By Paul Higgins (WCLP’97)
I constantly hear that we should have been incentivising the adoption of electric cars over the last few years. Despite being a big fan of electric cars, I disagree with this point of view. We need to think about the policy objectives for Australia and harnessing the power of cost learning curves. The policy objectives of electric car adoption are to reduce carbon emissions and improve our balance of trade by replacing imported oil products with electricity. Policy should be focused on those twin objectives.
The recent report into the National Energy Market shows that 75% of electricity in Australia is still generated from coal. Black coal has replaced brown coal and solar/wind have replaced gas and hydropower. This means that charging an electric car on the grid will replace oil imports but its effect on carbon emissions is currently not that high. When I say this to electric car enthusiasts the response I get from many of them is that I charge my car at home from my rooftop solar, so I am reducing carbon emissions. This is a conflation of two things. Yes, solar energy production saves carbon emissions in generation but any energy that flows into a car rather than being used in a house or fed back into the grid is replaced by generators on the grid. That means gas or coal usage and therefore carbon emissions.
Which brings us back to learning curves. I am a big fan of the capacity of markets to drive adoption for improved environmental results. The big driver is cost. When something is cheaper than the alternative adoption rates accelerate. Solar has had a 28.5% learning rate since 1976. That means that the cost per watt of generation has fallen 28.5% for every doubling of production.
What this means for policy objectives is that with limited resources the correct order of incentives was to first drive the adoption of renewable energy to reduce carbon emissions until it was cost effective to do it by itself. Then to look at incentives for electric car adoption if appropriate. We are at that point now. We put solar panels on our house last year and they have created an internal rate of return of 14.72%. That includes factoring in the solar rebates that we received but without them we would still have made 7% return. So why subsidise solar energy installation any longer?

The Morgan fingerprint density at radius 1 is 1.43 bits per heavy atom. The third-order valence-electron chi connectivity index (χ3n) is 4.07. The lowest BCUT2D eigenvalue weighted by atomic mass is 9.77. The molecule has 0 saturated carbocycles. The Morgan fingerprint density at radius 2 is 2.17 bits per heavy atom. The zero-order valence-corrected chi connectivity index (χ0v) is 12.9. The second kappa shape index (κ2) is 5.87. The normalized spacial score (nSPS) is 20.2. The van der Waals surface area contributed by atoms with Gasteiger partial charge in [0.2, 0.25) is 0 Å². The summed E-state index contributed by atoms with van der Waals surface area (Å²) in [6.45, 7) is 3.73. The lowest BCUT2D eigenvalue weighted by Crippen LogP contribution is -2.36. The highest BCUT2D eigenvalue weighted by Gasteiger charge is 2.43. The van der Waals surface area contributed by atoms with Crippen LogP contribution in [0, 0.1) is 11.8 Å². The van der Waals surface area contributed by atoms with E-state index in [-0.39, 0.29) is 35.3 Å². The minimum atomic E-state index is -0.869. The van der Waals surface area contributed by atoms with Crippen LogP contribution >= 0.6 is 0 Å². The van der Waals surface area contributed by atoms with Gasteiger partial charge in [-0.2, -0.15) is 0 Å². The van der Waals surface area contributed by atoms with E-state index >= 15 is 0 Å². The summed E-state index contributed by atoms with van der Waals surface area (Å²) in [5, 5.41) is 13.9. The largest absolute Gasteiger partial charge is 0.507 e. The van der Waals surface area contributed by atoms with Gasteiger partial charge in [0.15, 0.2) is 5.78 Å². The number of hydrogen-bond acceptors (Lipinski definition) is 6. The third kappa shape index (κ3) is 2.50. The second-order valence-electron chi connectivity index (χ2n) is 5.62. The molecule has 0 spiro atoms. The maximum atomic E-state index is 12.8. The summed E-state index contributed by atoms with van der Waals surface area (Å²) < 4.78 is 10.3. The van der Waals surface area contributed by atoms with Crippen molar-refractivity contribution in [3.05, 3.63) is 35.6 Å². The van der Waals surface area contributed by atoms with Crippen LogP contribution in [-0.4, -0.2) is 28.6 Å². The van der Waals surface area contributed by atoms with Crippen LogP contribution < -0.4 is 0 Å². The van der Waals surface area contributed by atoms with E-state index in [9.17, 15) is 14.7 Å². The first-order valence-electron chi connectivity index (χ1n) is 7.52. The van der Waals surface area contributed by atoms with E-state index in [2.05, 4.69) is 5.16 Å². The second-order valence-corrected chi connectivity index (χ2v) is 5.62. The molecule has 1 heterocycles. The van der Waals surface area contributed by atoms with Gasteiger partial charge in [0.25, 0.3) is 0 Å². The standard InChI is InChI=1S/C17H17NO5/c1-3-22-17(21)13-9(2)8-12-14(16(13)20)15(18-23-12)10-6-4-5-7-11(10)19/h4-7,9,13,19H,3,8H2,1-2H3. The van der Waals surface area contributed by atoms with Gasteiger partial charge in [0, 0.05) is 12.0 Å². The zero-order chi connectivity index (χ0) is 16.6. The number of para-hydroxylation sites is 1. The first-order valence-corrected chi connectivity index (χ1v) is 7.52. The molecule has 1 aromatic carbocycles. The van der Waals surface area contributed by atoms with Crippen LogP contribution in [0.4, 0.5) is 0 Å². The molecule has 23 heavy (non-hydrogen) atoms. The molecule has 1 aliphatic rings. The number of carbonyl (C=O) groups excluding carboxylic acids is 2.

What we should be doing instead is incentivising the adoption of electric cars coupled to the installation of new solar energy capacity. Then the energy source and the car propulsion are joined together, reducing carbon emissions and oil imports. That will kickstart adoption of electric cars just as we reach the point where the cost learning curve for electric cars moves them towards price equity with fossil fuel cars, which will then accelerate mainstream adoption as the carbon emission intensity of the grid falls further.
Paul Higgins (WCLP’97)
Paul Higgins (WCLP’97) is a Futurist with Emergent Futures. He holds a First Class Honours Degree in Veterinary Science, a Bachelor of Animal Science (Diagnostic Research) and a Master’s Degree in Strategic Foresight
Paul is a graduate of the Leadership Victoria Program, and a venture philanthropy partner at Social Ventures Partners Melbourne Paul is also Chair of the Policy and Research Board for the Future Business Council and an associate at Melbourne Business School
Paul writes and presents regularly on future disruptions to business models and consults to a range of organisations on how to think about the future. He is currently co-authoring a book on adoption scenarios for electric cars in Australia.